The region’s enhanced sharps-collection program will continue with financial help from local governments. (Citizen file)

The region’s enhanced sharps-collection program will continue with financial help from local governments. (Citizen file)

Municipalities step in to help fund Duncan area sharp’s collection program

Provincial grant ended March 31

The region’s enhanced sharps-collection program will continue now that the Municipality of North Cowichan has agreed to partner with the City of Duncan through a municipal funding arrangement to help pay for it.

The City of Duncan decided in March to contribute $15,000 a year to allow the program to continue, with the hope that North Cowichan would also contribute the same amount.


Island Health contributes $23,000 annually towards the program, which is operated by the Canadian Mental Health Association Cowichan Valley Branch, and that funding is expected to continue.

The program started in 2017 in response to the heightened concern of residents and businesses to the increase in discarded needles in the community.

North Cowichan Mayor Al Siebring said the program is an important service for area businesses and residents.

“I’m pleased that [North Cowichan’s] council agreed to work with the City of Duncan to see it continue,” he said.

“It’s another piece of the overall structure we need to address these issues.”

In 2020, the City of Duncan received a $49,000 grant from the Ministry of Health’s Community Action Initiative to enhance the initiative, officially called the Mobile Peer Clean-up Crew sharps-collection program, to provide seven-day-a-week coverage and increase service levels.


Duncan took the lead in applying for the funding with support from North Cowichan, the Community Action Team, Island Health, Canadian Mental Health Association CVB, and the House of Friendship.

Thanks to this funding, the expanded program ran from Oct. 26, 2020, to March 31, 2022.

But when that funding ran out, the councils in Duncan and North Cowichan saw the value in the program and stepped in to provide the funding for it to continue.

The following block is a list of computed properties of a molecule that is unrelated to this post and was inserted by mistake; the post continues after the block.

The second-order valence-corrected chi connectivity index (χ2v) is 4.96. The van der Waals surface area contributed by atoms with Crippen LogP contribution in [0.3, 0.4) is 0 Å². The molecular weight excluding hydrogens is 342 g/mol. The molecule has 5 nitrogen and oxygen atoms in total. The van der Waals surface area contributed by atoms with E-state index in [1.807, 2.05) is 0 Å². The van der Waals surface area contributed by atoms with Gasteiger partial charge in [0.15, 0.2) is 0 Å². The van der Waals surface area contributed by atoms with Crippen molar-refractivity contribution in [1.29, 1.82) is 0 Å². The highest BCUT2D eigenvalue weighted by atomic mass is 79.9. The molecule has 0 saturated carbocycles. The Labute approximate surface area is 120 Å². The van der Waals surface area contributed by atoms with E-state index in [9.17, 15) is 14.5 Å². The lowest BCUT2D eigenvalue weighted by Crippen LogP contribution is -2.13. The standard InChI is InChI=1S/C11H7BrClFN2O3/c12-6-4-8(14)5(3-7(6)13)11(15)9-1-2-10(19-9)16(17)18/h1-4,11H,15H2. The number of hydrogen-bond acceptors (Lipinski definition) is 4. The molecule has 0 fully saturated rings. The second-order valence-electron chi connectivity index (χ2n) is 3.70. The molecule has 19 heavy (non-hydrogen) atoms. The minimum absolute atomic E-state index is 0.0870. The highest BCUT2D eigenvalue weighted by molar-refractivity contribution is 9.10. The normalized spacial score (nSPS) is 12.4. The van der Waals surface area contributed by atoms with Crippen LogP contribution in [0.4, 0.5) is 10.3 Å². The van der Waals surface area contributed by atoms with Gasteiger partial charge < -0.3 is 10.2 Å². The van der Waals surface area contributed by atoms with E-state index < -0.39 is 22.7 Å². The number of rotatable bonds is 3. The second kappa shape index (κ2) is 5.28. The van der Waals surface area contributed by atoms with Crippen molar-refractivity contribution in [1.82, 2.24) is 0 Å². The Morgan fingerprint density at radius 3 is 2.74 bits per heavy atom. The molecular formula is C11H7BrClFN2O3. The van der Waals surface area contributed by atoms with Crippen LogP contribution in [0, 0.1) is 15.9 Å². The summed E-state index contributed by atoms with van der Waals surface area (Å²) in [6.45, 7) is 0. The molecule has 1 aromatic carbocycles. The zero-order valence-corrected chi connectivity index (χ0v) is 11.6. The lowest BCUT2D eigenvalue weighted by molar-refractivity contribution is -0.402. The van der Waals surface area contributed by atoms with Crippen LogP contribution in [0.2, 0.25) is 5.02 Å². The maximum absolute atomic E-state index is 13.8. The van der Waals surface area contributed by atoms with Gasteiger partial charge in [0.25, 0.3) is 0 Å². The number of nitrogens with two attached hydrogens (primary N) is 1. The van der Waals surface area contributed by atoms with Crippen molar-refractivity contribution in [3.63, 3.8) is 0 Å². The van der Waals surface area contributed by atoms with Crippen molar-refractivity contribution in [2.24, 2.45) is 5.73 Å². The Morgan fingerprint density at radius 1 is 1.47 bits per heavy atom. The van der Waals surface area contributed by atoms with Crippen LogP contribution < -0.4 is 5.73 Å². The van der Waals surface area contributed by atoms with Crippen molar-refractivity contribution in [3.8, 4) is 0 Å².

The clean-up crew’s collection routes cover the core area of the region from Beverly Street to Boys Road and Government Street to Lakes Road, and municipal parks.

In addition to increased hours and collection routes for the pick-up of sharps, the expanded program provides the clean-up crew with access to a vehicle, which enables them to collect garbage and debris in addition to sharps.

The municipalities are also reviewing the possible inclusion of the Cowichan Commons area now that they have agreed to financially help the program to continue.


From the beginning of the expanded program up until the end of March, the team received 318 phone calls and collected 16,848 sharps and 23,496 kgs of garbage and debris.

Duncan Mayor Michelle Staples said having a phone number for businesses and residents to call when they encounter sharps adds another piece of support as the community works to address the complexities and impacts associated with the opioid crisis.

Canadian Mental Health Association CVB’s executive director Lise Haddock added that the expanded program helps decrease stigma, and supports social stabilization and community inclusion by increasing recognition of the mobile peer clean-up crew’s activities.

The crew responds to requests from residents and businesses.

The phone number is 250-732-7736.

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